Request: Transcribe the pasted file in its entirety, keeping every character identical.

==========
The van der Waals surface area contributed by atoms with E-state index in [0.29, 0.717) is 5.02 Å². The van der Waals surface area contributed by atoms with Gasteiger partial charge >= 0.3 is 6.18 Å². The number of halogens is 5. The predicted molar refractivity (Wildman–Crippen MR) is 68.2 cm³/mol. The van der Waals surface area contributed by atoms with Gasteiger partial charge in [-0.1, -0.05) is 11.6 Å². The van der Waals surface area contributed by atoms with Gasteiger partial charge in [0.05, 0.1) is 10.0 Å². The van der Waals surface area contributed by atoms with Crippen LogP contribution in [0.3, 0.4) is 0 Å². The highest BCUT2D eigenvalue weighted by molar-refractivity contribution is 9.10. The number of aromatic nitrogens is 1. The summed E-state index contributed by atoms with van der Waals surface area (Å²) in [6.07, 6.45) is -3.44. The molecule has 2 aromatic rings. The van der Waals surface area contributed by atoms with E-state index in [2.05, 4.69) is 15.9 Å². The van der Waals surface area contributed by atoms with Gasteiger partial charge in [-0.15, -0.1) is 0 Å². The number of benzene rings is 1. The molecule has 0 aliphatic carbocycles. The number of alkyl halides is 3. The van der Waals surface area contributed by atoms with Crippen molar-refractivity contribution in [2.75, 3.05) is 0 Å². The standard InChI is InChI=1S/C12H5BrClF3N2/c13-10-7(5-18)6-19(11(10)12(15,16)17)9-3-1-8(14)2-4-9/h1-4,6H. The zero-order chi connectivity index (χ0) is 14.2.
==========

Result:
The van der Waals surface area contributed by atoms with E-state index in [0.29, 0.717) is 5.02 Å². The van der Waals surface area contributed by atoms with Gasteiger partial charge >= 0.3 is 6.18 Å². The number of halogens is 5. The predicted molar refractivity (Wildman–Crippen MR) is 68.2 cm³/mol. The van der Waals surface area contributed by atoms with Gasteiger partial charge in [-0.1, -0.05) is 11.6 Å². The van der Waals surface area contributed by atoms with Gasteiger partial charge in [0.05, 0.1) is 10.0 Å². The van der Waals surface area contributed by atoms with Crippen LogP contribution in [0.3, 0.4) is 0 Å². The highest BCUT2D eigenvalue weighted by molar-refractivity contribution is 9.10. The number of aromatic nitrogens is 1. The summed E-state index contributed by atoms with van der Waals surface area (Å²) in [6.07, 6.45) is -3.44. The molecule has 2 aromatic rings. The van der Waals surface area contributed by atoms with E-state index in [2.05, 4.69) is 15.9 Å². The van der Waals surface area contributed by atoms with Gasteiger partial charge in [-0.15, -0.1) is 0 Å². The number of benzene rings is 1. The molecule has 0 aliphatic carbocycles. The number of alkyl halides is 3. The van der Waals surface area contributed by atoms with Crippen molar-refractivity contribution in [2.75, 3.05) is 0 Å². The standard InChI is InChI=1S/C12H5BrClF3N2/c13-10-7(5-18)6-19(11(10)12(15,16)17)9-3-1-8(14)2-4-9/h1-4,6H. The zero-order chi connectivity index (χ0) is 14.2.